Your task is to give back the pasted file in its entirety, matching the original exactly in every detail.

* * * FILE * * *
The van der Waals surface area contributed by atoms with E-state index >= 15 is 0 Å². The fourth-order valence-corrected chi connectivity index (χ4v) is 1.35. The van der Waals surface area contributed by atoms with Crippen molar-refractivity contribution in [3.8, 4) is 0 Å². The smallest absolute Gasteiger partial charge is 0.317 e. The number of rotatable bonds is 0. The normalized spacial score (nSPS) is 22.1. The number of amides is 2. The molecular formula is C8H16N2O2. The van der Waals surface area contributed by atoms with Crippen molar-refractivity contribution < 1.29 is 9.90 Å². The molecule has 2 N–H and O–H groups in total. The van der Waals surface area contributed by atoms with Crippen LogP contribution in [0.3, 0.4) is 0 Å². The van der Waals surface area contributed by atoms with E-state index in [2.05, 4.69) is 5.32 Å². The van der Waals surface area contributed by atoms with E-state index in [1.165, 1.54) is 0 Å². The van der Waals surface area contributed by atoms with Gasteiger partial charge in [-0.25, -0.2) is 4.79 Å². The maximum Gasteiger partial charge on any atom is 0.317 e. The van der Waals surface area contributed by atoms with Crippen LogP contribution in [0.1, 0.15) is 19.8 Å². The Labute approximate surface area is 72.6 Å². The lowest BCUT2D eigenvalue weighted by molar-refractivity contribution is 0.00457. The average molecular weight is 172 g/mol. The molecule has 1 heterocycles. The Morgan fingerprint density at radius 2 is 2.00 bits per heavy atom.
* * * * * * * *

The van der Waals surface area contributed by atoms with E-state index >= 15 is 0 Å². The fourth-order valence-corrected chi connectivity index (χ4v) is 1.35. The van der Waals surface area contributed by atoms with Crippen molar-refractivity contribution in [3.8, 4) is 0 Å². The smallest absolute Gasteiger partial charge is 0.317 e. The number of rotatable bonds is 0. The normalized spacial score (nSPS) is 22.1. The number of amides is 2. The molecular formula is C8H16N2O2. The van der Waals surface area contributed by atoms with Crippen molar-refractivity contribution < 1.29 is 9.90 Å². The molecule has 2 N–H and O–H groups in total. The van der Waals surface area contributed by atoms with Crippen LogP contribution in [0.3, 0.4) is 0 Å². The van der Waals surface area contributed by atoms with E-state index in [2.05, 4.69) is 5.32 Å². The van der Waals surface area contributed by atoms with E-state index in [1.165, 1.54) is 0 Å². The van der Waals surface area contributed by atoms with Gasteiger partial charge in [-0.25, -0.2) is 4.79 Å². The maximum Gasteiger partial charge on any atom is 0.317 e. The van der Waals surface area contributed by atoms with Crippen LogP contribution in [0.1, 0.15) is 19.8 Å². The Labute approximate surface area is 72.6 Å². The lowest BCUT2D eigenvalue weighted by molar-refractivity contribution is 0.00457. The average molecular weight is 172 g/mol. The molecule has 1 heterocycles. The Morgan fingerprint density at radius 2 is 2.00 bits per heavy atom.